GreenTV
10/31/2008 1:44:03 PM
New legislation calls for a true 30% tax credit for PV solar and wind. The credit used to be capped at $2000. Now if you wait until 2009 to install your new system (or install it now, but wait until 2009 to turn it on) you will get a tax credit (30% of the installed cost) applied to the bottom line of your taxes. One thing to note is that the $2000 cap still applies to solar water heating system. The good news is that they are far less expensive to install (avg. cost $7000) so the $2000 cap should cover just about 30% anyway.

Aeon_1
10/1/2008 2:40:01 PM
www.aeonpi.com come see and help if you have the time and resources. We are complete Barter and Trade/Exchange Community.

dback
9/16/2008 9:18:44 AM
We're putting our money where our mouths have been for years and we're moving forward to install a solar PV system on our home this fall, but we don't have the budget to go the whole way all at once. We need to build it in steps over two to four years so that we eventually get it all complete, and get the system that works for us without breaking the bank. Our experience has been that nobody wants to help us figure out a way to do it within a modest budget or in managable steps. The installers and rebates and incentives are all based on someone spending $20,000 and getting a 100% change-over within a few days, and a $20,000 hangover for however long it takes to pay for it all. So we've taken it all upon ourselves to learn every little thing involved and how to do it all ourselves, how to design a system, what parts are essential and which can be added later, how to deconstruct such system into pieces that can work together and to make decisions about which pieces to buy now and which can we add later. Mostly, we'll be installing a full solar grid-tied system with just 4 solar panels this fall, but then we'll be able to add more solar panels as we can afford them and the rest of the system will already be in place. We can no longer wait for incentives, possible future price reductions (yeah right!), or any other magical savior to rescue us when it comes to our family's energy independence. We already know that we will not be able to afford the prices that everyone else will be paying in the future, nor will we now have to.

Shawneetrailriders
9/8/2008 7:00:39 AM
We are in the process of building a new home that will hopefully get the "energy star" rating. We are doing a lot of things different than traditional building practices. We are using geothermal heat and will be all electric. Some say we are stupid for going all electric, but my thoughts are a little different. I have plans to add solar panels to the roof of this new house in the future to supply our minimal electic needs. Obviously, I wouldn't be able to create natural gas if we went that route. I think solar is the way to go and there is no noise like I've heard about with wind systems. Hopefully prices will drop on the solar panels and we'll be able to do the switch in just a couple of years.

Robert West_1
9/6/2008 7:27:19 PM
I have studied these developments for a few years now and I concur with the author of this piece. We will have no choice but to pursue solar energy as a source of power in the very near future. I have a blog on blogspot concerning this development as well as a lens on squidoo. Check them out if you would like to learn more.

Uncle Red
9/6/2008 12:19:51 PM
Kudos to Tyler and Leslie. Waving the ficticious "$1 a watt" banner is irresponsible. It's not true, and it gives consumers interested in investing in PV an excuse to not - 'why should I pay $10/W now when I can wait a year or two and pay $1/W?'. Right now, in Florida (including governmental incentives), a residential system can pay for itself financially in 10 years - that's a 10% annual return on investment, until electricity rates increase, then the ROI INCREASES. It's also post-tax dollars saved - most of us have to earn $1.30 to have $1 to spend. Commercially, due to additional tax incentives, PV systems can pay back in as little as 3 years, although 5 is a safer estimate. That's a ROI of 20% to 30%! When I approach a commercial client, I first find the accountant. The most financially accessible and attractive form of alternative energy is CONSERVATION. Solar water heaters and spray-foam insulation (preferrably soy-based) can cut most consumers' energy bills in half, and not just here in Florida. I'm a fan of Mother Earth, but this article amounts to disinformation.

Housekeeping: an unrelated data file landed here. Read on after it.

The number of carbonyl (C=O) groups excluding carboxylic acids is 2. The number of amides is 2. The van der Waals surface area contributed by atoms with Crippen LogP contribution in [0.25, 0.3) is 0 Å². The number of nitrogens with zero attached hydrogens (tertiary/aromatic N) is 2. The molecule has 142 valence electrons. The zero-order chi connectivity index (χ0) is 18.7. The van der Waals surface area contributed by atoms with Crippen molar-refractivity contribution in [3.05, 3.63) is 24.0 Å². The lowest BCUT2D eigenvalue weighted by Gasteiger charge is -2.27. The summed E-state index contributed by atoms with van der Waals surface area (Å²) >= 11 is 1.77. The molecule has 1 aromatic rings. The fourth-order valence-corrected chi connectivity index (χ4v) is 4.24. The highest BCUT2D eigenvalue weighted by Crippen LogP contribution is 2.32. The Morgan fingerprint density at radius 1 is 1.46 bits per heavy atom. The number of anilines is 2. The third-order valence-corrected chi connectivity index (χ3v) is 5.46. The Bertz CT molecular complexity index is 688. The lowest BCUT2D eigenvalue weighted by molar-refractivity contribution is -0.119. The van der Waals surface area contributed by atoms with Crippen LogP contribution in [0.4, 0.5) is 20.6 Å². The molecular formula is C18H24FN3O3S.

Ron_2
9/5/2008 10:08:16 PM
I have yet to hear anyone address the issues of environmental impact of diverting either solar energy or wind energy. There simply MUST be an impact of obstructing solar radiation on a large scale from landing on it's intended target. The same for wind. Wind is dynamic energy. Abating wind force could very likely have effects on local and regional weather and climate. It may be an acceptable thing, but it surely exists. Environmentalists who decry the damming of rivers for the purpose of storing energy for hydroelectric production are peculiarly silent about this. Everyone is so in love with the concept that they are not asking the question.

Andrew_2
9/5/2008 12:16:52 PM
The economics are critical in the development of solar energy. While an increase in demand tends to drive prices up in the short run, this represents profit potential that will result in a corresoponding increase in production. Increased production will drive prices back down. Furthermore, economies of scale in production could make prices go down further. Regarding the "wastelands" described in the article, no consideration was given to the potential value of such land as natural habitat. Lack of direct value for human industry does not mean the land has no long-term value in the form of natural areas. Large-scale projects are typically subject to environmental assessments to ensure all costs and benefits are considered. Generally speaking, I think the best place for solar technology is on buildings, so the land is used for two purposes at once. Finally, consider that all energy on earth is solar. Even oil occurs as a result of millions/billions, of years of solar input to the earth. However, it is not produced at a practical rate, hence it is considered non-renewable. Wind and hydro, while good renewable sources, would not exist without the sun. It makes sense to get energy directly from the sun.